Women’s Lacrosse Goalies Around Maryland Earning Their Keep One Save At A Time

Maryland women’s lacrosse standout Emily Sterling was about 9 years old when she volunteered to play goalkeeper for a Bel Air recreation lacrosse all-star team. All the best local, young players were there, but she remembered there weren’t many takers to don all the goalkeeper equipment and go between the pipes.

Most college goalkeepers have a similar story about that time they switched from trying to score goals to making it their mission to stop others from doing just that. Johns Hopkins’ Kathleen Garvey was a soccer goalie and when her youth lacrosse coach found out, well, the move into goal seemed a natural fit. Spoiler alert (and future potential scorer alert), it was.

Navy’s Jo Torres started playing goalie because everyone on her recreation team in Prince Frederick took a turn during practices. Only difference was she never left the position and now ranks among the top goalkeepers in the country as a sophomore.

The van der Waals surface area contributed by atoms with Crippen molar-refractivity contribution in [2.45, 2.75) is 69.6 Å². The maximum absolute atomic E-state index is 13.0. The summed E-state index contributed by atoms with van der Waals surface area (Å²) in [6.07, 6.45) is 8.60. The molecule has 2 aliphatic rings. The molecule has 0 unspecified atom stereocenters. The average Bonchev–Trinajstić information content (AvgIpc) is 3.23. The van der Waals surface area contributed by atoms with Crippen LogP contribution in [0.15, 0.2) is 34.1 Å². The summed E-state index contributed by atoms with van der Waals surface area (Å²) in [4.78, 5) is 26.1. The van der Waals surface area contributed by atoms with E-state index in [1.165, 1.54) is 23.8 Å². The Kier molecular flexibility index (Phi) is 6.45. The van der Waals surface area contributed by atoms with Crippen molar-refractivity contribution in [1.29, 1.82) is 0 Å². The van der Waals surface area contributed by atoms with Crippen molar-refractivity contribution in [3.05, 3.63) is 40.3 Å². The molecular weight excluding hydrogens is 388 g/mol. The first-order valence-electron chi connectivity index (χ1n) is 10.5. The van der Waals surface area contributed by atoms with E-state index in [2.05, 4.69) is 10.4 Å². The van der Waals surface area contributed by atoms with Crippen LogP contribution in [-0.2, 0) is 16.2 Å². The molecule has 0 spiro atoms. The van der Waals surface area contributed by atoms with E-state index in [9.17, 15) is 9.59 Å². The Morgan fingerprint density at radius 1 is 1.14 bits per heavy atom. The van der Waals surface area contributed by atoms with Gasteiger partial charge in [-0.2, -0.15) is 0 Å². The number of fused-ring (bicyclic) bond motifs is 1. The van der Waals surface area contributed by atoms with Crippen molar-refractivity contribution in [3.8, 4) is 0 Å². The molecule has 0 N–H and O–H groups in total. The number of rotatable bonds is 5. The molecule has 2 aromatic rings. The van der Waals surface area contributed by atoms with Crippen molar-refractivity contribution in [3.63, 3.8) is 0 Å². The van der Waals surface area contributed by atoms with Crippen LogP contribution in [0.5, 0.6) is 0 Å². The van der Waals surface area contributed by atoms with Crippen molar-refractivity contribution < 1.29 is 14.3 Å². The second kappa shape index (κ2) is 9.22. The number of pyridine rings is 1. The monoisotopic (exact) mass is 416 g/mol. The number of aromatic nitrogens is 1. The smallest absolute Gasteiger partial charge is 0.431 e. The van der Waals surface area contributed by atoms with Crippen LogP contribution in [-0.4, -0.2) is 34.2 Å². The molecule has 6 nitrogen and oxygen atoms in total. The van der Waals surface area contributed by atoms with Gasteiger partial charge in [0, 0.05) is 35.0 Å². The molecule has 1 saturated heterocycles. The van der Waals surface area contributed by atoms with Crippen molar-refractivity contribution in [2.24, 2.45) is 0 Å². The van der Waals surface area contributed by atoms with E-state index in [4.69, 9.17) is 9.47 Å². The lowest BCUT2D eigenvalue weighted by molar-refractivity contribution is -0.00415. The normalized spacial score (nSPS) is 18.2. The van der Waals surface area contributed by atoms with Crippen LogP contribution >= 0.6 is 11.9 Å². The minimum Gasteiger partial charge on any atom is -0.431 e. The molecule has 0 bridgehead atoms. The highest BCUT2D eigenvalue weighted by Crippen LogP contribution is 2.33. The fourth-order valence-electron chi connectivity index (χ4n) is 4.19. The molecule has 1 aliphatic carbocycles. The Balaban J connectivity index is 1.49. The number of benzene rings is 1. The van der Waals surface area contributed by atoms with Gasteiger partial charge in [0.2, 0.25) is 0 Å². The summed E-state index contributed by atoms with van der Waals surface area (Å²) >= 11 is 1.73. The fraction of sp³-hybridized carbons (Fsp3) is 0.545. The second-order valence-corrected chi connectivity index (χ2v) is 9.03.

Like the others, Torres is a skilled athlete, but there’s something more to these goalies: they’re all thoughtful about their position on the lacrosse field, fiercely protective of that 6-foot wide by 6-foot high space behind them, extremely articulate and very anxious to get things off their chest other than rocket-fast lacrosse balls.